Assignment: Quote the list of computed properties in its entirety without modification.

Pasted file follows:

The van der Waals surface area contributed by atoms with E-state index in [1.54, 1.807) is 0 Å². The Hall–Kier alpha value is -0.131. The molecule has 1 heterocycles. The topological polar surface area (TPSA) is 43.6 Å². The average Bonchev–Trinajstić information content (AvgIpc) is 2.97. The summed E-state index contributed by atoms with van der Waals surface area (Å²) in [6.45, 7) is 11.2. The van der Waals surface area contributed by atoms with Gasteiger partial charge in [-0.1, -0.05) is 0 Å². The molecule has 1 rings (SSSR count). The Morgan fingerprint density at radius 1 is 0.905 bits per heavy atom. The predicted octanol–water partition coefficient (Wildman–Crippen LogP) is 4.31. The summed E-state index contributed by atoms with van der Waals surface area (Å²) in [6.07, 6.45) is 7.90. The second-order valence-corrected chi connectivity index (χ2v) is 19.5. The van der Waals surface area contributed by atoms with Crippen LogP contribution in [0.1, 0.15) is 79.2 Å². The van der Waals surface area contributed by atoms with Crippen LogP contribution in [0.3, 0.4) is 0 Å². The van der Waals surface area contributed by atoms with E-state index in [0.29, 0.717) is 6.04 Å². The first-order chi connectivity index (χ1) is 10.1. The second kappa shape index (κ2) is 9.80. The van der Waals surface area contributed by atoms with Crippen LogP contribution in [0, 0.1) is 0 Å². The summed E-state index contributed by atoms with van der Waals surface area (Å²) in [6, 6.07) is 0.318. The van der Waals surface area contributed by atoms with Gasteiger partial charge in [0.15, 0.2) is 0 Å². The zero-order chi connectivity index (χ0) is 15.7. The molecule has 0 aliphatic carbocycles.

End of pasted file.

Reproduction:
The van der Waals surface area contributed by atoms with E-state index in [1.54, 1.807) is 0 Å². The Hall–Kier alpha value is -0.131. The molecule has 1 heterocycles. The topological polar surface area (TPSA) is 43.6 Å². The average Bonchev–Trinajstić information content (AvgIpc) is 2.97. The summed E-state index contributed by atoms with van der Waals surface area (Å²) in [6.45, 7) is 11.2. The van der Waals surface area contributed by atoms with Gasteiger partial charge in [-0.1, -0.05) is 0 Å². The molecule has 1 rings (SSSR count). The Morgan fingerprint density at radius 1 is 0.905 bits per heavy atom. The predicted octanol–water partition coefficient (Wildman–Crippen LogP) is 4.31. The summed E-state index contributed by atoms with van der Waals surface area (Å²) in [6.07, 6.45) is 7.90. The second-order valence-corrected chi connectivity index (χ2v) is 19.5. The van der Waals surface area contributed by atoms with Crippen LogP contribution in [0.1, 0.15) is 79.2 Å². The van der Waals surface area contributed by atoms with Crippen LogP contribution in [0.3, 0.4) is 0 Å². The van der Waals surface area contributed by atoms with E-state index in [0.29, 0.717) is 6.04 Å². The first-order chi connectivity index (χ1) is 10.1. The second kappa shape index (κ2) is 9.80. The van der Waals surface area contributed by atoms with Crippen LogP contribution in [0, 0.1) is 0 Å². The summed E-state index contributed by atoms with van der Waals surface area (Å²) in [6, 6.07) is 0.318. The van der Waals surface area contributed by atoms with Gasteiger partial charge in [0.15, 0.2) is 0 Å². The zero-order chi connectivity index (χ0) is 15.7. The molecule has 0 aliphatic carbocycles.